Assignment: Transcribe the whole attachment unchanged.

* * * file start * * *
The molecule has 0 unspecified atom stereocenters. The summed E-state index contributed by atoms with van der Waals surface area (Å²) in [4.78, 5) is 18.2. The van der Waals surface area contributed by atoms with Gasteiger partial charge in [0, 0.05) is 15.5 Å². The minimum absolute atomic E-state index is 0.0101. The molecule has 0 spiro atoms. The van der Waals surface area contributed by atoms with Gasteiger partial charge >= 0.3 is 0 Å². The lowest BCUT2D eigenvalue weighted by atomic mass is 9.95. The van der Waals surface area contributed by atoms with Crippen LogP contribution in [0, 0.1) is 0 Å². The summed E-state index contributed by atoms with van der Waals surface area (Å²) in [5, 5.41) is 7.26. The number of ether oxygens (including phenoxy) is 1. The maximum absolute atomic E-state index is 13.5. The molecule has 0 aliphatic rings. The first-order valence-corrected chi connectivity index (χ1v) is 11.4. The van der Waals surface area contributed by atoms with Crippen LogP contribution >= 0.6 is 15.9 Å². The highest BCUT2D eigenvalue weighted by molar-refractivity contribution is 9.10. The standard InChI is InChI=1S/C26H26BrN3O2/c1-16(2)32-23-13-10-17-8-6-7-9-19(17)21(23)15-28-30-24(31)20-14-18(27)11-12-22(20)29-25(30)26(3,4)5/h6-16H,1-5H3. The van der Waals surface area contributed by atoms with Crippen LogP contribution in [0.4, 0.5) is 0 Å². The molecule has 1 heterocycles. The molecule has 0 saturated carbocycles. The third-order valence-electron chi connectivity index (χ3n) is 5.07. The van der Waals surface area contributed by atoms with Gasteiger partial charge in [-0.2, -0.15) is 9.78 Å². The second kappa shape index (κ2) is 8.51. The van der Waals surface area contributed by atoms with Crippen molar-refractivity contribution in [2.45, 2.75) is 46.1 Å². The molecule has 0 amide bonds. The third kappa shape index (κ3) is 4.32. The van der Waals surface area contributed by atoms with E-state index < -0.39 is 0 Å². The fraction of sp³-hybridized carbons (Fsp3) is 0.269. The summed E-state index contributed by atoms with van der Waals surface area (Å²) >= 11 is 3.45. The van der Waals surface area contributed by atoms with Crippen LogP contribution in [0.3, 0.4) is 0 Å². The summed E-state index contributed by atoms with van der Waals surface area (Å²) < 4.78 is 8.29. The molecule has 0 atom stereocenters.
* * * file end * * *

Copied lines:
The molecule has 0 unspecified atom stereocenters. The summed E-state index contributed by atoms with van der Waals surface area (Å²) in [4.78, 5) is 18.2. The van der Waals surface area contributed by atoms with Gasteiger partial charge in [0, 0.05) is 15.5 Å². The minimum absolute atomic E-state index is 0.0101. The molecule has 0 spiro atoms. The van der Waals surface area contributed by atoms with Gasteiger partial charge >= 0.3 is 0 Å². The lowest BCUT2D eigenvalue weighted by atomic mass is 9.95. The van der Waals surface area contributed by atoms with Crippen LogP contribution in [0, 0.1) is 0 Å². The summed E-state index contributed by atoms with van der Waals surface area (Å²) in [5, 5.41) is 7.26. The number of ether oxygens (including phenoxy) is 1. The maximum absolute atomic E-state index is 13.5. The molecule has 0 aliphatic rings. The first-order valence-corrected chi connectivity index (χ1v) is 11.4. The van der Waals surface area contributed by atoms with Crippen LogP contribution >= 0.6 is 15.9 Å². The highest BCUT2D eigenvalue weighted by molar-refractivity contribution is 9.10. The standard InChI is InChI=1S/C26H26BrN3O2/c1-16(2)32-23-13-10-17-8-6-7-9-19(17)21(23)15-28-30-24(31)20-14-18(27)11-12-22(20)29-25(30)26(3,4)5/h6-16H,1-5H3. The van der Waals surface area contributed by atoms with Crippen LogP contribution in [0.4, 0.5) is 0 Å². The molecule has 1 heterocycles. The molecule has 0 saturated carbocycles. The third-order valence-electron chi connectivity index (χ3n) is 5.07. The van der Waals surface area contributed by atoms with Gasteiger partial charge in [-0.2, -0.15) is 9.78 Å². The second kappa shape index (κ2) is 8.51. The van der Waals surface area contributed by atoms with Crippen molar-refractivity contribution in [2.45, 2.75) is 46.1 Å². The molecule has 0 amide bonds. The third kappa shape index (κ3) is 4.32. The van der Waals surface area contributed by atoms with E-state index < -0.39 is 0 Å². The fraction of sp³-hybridized carbons (Fsp3) is 0.269. The summed E-state index contributed by atoms with van der Waals surface area (Å²) >= 11 is 3.45. The van der Waals surface area contributed by atoms with Crippen LogP contribution in [0.3, 0.4) is 0 Å². The summed E-state index contributed by atoms with van der Waals surface area (Å²) < 4.78 is 8.29. The molecule has 0 atom stereocenters.